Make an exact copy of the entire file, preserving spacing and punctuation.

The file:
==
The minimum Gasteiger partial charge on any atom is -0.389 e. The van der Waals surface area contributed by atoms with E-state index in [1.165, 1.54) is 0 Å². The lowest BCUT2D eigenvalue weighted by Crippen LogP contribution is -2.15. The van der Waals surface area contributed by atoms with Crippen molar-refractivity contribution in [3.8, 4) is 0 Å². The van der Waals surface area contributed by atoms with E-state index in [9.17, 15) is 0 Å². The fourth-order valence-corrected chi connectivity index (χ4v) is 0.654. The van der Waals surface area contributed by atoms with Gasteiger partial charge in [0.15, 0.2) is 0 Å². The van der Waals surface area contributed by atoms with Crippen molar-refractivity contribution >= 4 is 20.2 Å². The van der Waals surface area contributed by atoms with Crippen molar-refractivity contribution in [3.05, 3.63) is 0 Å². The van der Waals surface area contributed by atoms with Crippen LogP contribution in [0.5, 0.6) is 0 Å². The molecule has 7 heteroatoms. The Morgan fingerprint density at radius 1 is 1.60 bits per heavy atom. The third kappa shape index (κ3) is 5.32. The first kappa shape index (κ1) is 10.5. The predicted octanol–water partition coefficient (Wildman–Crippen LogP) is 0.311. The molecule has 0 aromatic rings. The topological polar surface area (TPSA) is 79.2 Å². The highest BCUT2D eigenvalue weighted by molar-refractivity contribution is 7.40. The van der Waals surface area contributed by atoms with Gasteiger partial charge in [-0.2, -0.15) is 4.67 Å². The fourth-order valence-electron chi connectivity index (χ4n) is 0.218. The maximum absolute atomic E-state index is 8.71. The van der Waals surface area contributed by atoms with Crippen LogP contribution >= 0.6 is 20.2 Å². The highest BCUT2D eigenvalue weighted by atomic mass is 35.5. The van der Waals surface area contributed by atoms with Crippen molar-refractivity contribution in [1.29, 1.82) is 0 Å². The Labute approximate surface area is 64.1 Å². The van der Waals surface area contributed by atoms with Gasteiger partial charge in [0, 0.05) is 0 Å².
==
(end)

The minimum Gasteiger partial charge on any atom is -0.389 e. The van der Waals surface area contributed by atoms with E-state index in [1.165, 1.54) is 0 Å². The lowest BCUT2D eigenvalue weighted by Crippen LogP contribution is -2.15. The van der Waals surface area contributed by atoms with Crippen molar-refractivity contribution in [3.8, 4) is 0 Å². The van der Waals surface area contributed by atoms with E-state index in [9.17, 15) is 0 Å². The fourth-order valence-corrected chi connectivity index (χ4v) is 0.654. The van der Waals surface area contributed by atoms with Gasteiger partial charge in [0.15, 0.2) is 0 Å². The van der Waals surface area contributed by atoms with Crippen molar-refractivity contribution >= 4 is 20.2 Å². The van der Waals surface area contributed by atoms with Crippen molar-refractivity contribution in [3.05, 3.63) is 0 Å². The van der Waals surface area contributed by atoms with Crippen LogP contribution in [0.5, 0.6) is 0 Å². The molecule has 7 heteroatoms. The Morgan fingerprint density at radius 1 is 1.60 bits per heavy atom. The third kappa shape index (κ3) is 5.32. The first kappa shape index (κ1) is 10.5. The predicted octanol–water partition coefficient (Wildman–Crippen LogP) is 0.311. The molecule has 0 aromatic rings. The topological polar surface area (TPSA) is 79.2 Å². The highest BCUT2D eigenvalue weighted by molar-refractivity contribution is 7.40. The van der Waals surface area contributed by atoms with Gasteiger partial charge in [-0.2, -0.15) is 4.67 Å². The fourth-order valence-electron chi connectivity index (χ4n) is 0.218. The maximum absolute atomic E-state index is 8.71. The van der Waals surface area contributed by atoms with Crippen LogP contribution >= 0.6 is 20.2 Å². The highest BCUT2D eigenvalue weighted by atomic mass is 35.5. The van der Waals surface area contributed by atoms with Crippen molar-refractivity contribution in [1.29, 1.82) is 0 Å². The Labute approximate surface area is 64.1 Å². The van der Waals surface area contributed by atoms with Gasteiger partial charge in [0, 0.05) is 0 Å².